Gardai involved in the dramatic rescue of Don Tidey, an IRA kidnapping victim, who was held in Drumcroman Woods, Derrada outside Ballinamore were honoured almost 40 years after the event; yesterday at Dublin Castle.
Garda Commissioner Drew Harris and interim justice minister Heather Humphreys presented the Scott medal, An Garda Siochana’s highest honour, to 15 deceased and serving members of the force.
Garda Gary Sheehan and Army Private Patrick Kelly were fatally shot by an armed IRA gang during the operation at Drumcroman Woods, Derrada in Co Leitrim on December 16 1983.
Supermarket executive Don Tidey had been captive for 23 days after being kidnapped outside his Dublin home as he took his 13-year-old daughter to school a month earlier.
Garda Commissioner Drew Harris said: “In all of your actions during this search operation you strove to protect the life of Mr Don Tidey and the lives of your fellow Gardai. Each one of you demonstrated outstanding bravery and physical courage.
"And the dedication to duty and bravery you demonstrated on December 16 1983 remains an example to all of us who continue to serve. And that kind of skill is required in our work today more than ever. And on behalf of An Garda Siochana, I wish to express my deepest gratitude to you all for your service.”
The Scott medal is awarded for the “most exceptional bravery and heroism involving the risk of life in the execution of duty”.
Jennifer McCann, the younger sister of Gda Sheehan, said his killers, who were never brought to justice, still have his death on their conscience. She said: “Gary did not die in vain and for that we are very grateful. We are happy that Mr Tidey has had all this time with his family. We have chosen over the past 38 years to remember the happy times we had with Gary. To become bitter would have been a betrayal.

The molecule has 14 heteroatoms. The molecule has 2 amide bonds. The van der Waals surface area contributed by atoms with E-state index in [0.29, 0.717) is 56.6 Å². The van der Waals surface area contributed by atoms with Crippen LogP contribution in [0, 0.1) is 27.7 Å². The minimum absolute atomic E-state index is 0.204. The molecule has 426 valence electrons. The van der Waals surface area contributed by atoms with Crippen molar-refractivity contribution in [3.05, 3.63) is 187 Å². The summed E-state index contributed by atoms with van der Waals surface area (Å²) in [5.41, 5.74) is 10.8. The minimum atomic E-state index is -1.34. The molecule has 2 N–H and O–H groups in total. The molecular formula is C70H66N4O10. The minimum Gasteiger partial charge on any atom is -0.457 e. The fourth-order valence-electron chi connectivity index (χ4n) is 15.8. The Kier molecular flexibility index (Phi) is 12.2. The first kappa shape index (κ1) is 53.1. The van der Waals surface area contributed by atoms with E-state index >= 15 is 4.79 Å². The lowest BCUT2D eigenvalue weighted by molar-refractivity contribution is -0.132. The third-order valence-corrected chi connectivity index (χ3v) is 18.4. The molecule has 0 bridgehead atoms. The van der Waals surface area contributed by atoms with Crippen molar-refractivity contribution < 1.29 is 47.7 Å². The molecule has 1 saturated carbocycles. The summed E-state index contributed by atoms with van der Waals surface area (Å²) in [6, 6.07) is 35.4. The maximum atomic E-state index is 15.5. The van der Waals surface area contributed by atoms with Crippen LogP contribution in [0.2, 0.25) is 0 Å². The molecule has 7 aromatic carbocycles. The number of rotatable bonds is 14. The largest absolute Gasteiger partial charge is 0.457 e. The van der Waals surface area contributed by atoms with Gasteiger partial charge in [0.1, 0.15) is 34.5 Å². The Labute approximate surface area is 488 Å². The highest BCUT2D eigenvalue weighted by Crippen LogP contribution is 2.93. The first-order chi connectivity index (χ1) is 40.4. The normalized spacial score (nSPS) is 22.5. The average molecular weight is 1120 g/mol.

“Although the perpetrators of this terrible crime have not been brought to justice, they know who they are. Their friends, friends and family know who they are. They have the murders of Gary and Private Patrick Kelly on their conscience.”
John Somers, accepting the award on behalf of his father Detective Inspector William Somers, said it was a miracle his father had survived the fateful night.
He said: “I saw the bullet holes in his jacket, his elbow and his boot and they were taken away the next day for evidence." Mr Somers’ father was the first Garda on the scene to find Mr Tidey. Det Insp Somers was fired upon during the operation, and John believes the trauma of that night stayed with his father for the rest of his life.
Walter Rice, a retired assistant Garda commissioner, was among those shot at during the rescue said the people who caused the atrocities that day were "Common criminals, they had nothing to lose. Certainly, as far as I’m concerned, they were no freedom fighters. No freedom fighter would tie up a man and keep him like a wild animal for weeks on end. Shooting an unarmed Garda."
Cathaoirleach of Leitrim County Council Paddy O'Rourke attended the ceremony. He said it was an honour to attend the "very sombre event." Cllr O'Rourke is pictured with Garda Recruit Sheehan’s mother Margaret, his sister Jennifer and Chief Superintendent Aidan Glackin.
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